Evaluation of Dendritic Cell Products Generated for Human Therapy and Post-Treatment Immune Monitoring - - BioPharm International

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Evaluation of Dendritic Cell Products Generated for Human Therapy and Post-Treatment Immune Monitoring


BioPharm International
Volume 21, Issue 3

DEVELOPMENT OF A POTENCY ASSAY FOR HUMAN DENDRITIC CELLS


Table 4. Rationale for selecting IL-12 production assay to measure potency of dendritic cells
Although DCs are known to secrete multiple cytokines, the ability to produce IL-12p70 spontaneously or upon activation with CD40L, and with or without addition of innate immunity signals (e.g., LPS) is considered essential for optimal in vivo activity. Importantly, the data from animal models of tumor growth indicate that IL-12p70 is the cytokine responsible for DC-mediated Th1-polarization and for the enhancement of T lymphocyte anti-tumor responses (Table 4).27,28 The ability of DCs to produce and secrete IL-12p70 has been used to develop and standardize a DC potency assay.26


Figure 2. Diagrammatic representation of a two-step potency assay measuring IL-12p70 production by DC. The assay description appears in the text.
A potency assay can be defined as a quantitative measure of DCs' biological function(s) assessed in vitro and in vivo. The potency assay for IL-12p70 production, which recently has been introduced and standardized for routine use in the author's laboratory, consists of two steps (Figure 2). First responder DCs are co-incubated with J588 lymphoma cells stably transfected with the human CD40 ligand gene as stimulators.26 Second, supernatants are tested from these co-cultures in the Luminex system to determine levels of IL-12p70 secreted by DCs stimulated with J558/CD40L with or without LPS. Both steps of this potency assay required standardization, and considerable effort has been invested in defining the assay's performance. This assay has an interassay coefficent of variation of 18.5% (n = 30), and a broad dynamic range, which facilitates evaluation of various DC products characterized by vastly different levels of IL-12p70 production. The normal range for the assay established using DC products generated from peripheral blood monocytes of 13 normal donors and matured in a conventional cytokine cocktail (IL-1b, IL-6, TNF-α, PGE2) was from 8 to 999 pg/mL, with a mean of 270 pg/mL.21 DCs generated from patients with melanoma or a chronic HIV-1 infection and matured in the same cytokines produced vastly different levels of IL-12p70 (range: 11 to 777 pg/mL and 22 to 1,605 pg/mL, respectively). Not surprisingly, culture conditions and maturation cytokines used for DC production were the major determining factors in the IL-12p70 production level. Thus, DC matured in the presence of a cytokine cocktail containing α- or γ-interferons and polyI:C produced high levels of IL-12p70 in subjects with brain cancer (range: 8 to 11,600 pg/mL) or those with Sezary's syndrome (range: 630 to 15,900 pg/mL). The in vivo therapeutic and immunologic efficacy of DC products that contain cells secreting different levels of the cytokine is currently unknown and is being evaluated in immunotherapeutic trials to assess the biologic significance of IL-12 secretion levels. The objective is to establish a correlation between IL-12p70 production levels by DCs used for therapy and clinical endpoints. Ultimately, this will provide in vivo validation of the IL-12p70 assay. It is expected, but not yet proven, that DC products able to produce high IL-12p70 levels following ex vivo stimulation will mediate superior priming or antigen-presenting functions, resulting in significant clinical responses.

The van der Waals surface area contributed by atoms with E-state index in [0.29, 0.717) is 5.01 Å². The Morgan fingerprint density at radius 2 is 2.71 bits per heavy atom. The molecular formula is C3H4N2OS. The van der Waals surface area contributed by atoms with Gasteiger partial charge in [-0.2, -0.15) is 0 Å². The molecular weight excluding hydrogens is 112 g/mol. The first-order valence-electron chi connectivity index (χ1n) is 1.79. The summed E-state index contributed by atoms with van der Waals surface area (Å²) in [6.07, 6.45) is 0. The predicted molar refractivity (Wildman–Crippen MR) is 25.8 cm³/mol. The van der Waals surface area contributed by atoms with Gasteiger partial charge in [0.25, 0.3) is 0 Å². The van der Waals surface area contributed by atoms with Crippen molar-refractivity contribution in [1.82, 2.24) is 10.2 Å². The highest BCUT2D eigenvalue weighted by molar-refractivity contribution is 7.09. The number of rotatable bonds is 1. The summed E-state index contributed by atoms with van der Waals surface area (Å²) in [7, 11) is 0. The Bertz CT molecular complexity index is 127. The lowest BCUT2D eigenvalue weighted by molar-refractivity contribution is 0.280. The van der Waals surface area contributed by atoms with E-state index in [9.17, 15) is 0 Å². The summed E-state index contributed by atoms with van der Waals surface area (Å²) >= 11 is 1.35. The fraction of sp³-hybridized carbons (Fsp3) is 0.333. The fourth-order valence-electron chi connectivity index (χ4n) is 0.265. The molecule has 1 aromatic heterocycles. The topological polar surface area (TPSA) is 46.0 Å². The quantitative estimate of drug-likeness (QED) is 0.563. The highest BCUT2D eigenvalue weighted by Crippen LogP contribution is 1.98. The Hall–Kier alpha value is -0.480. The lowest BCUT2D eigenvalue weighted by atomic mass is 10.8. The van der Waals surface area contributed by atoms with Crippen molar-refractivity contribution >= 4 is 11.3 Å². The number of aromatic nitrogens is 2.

ASSESSMENTS OF ANTIGEN-SPECIFIC DENDRITIC CELL FUNCTIONS

Once DCs are loaded with antigen, several additional methods are available for evaluating antigen-specific immune responses in vitro (Table 3).

Single-cell Assays

Assays that measure DCs' ability to induce activation and expansion of antigen-specific T cells are of particular value. Among them, single-cell T-cell assays,36 which determine the frequency of T cells capable of responding to an epitope presented by DCs by cytokine production (e.g., ELISPOT assay or CFC) or MHC-tetramer staining are often used to evaluate DC products. Correlations between the results of these assays and clinical outcomes have been difficult to demonstrate, however, and there are no standardized approaches across laboratories for performing these assays. Nevertheless, these single-cell assays could provide the necessary objective data for optimizing DC-based immunotherapy. ELISPOT assays with antigen-specific T-cell lines as responder cells can evaluate DCs' ability to present the relevant antigen in vitro, in which a defined tumor antigen or peptide represents the immunogen. However, it is often not possible to perform such assays in a clinical setting, as antigen-specific or tumor-specific T cells usually are not available.


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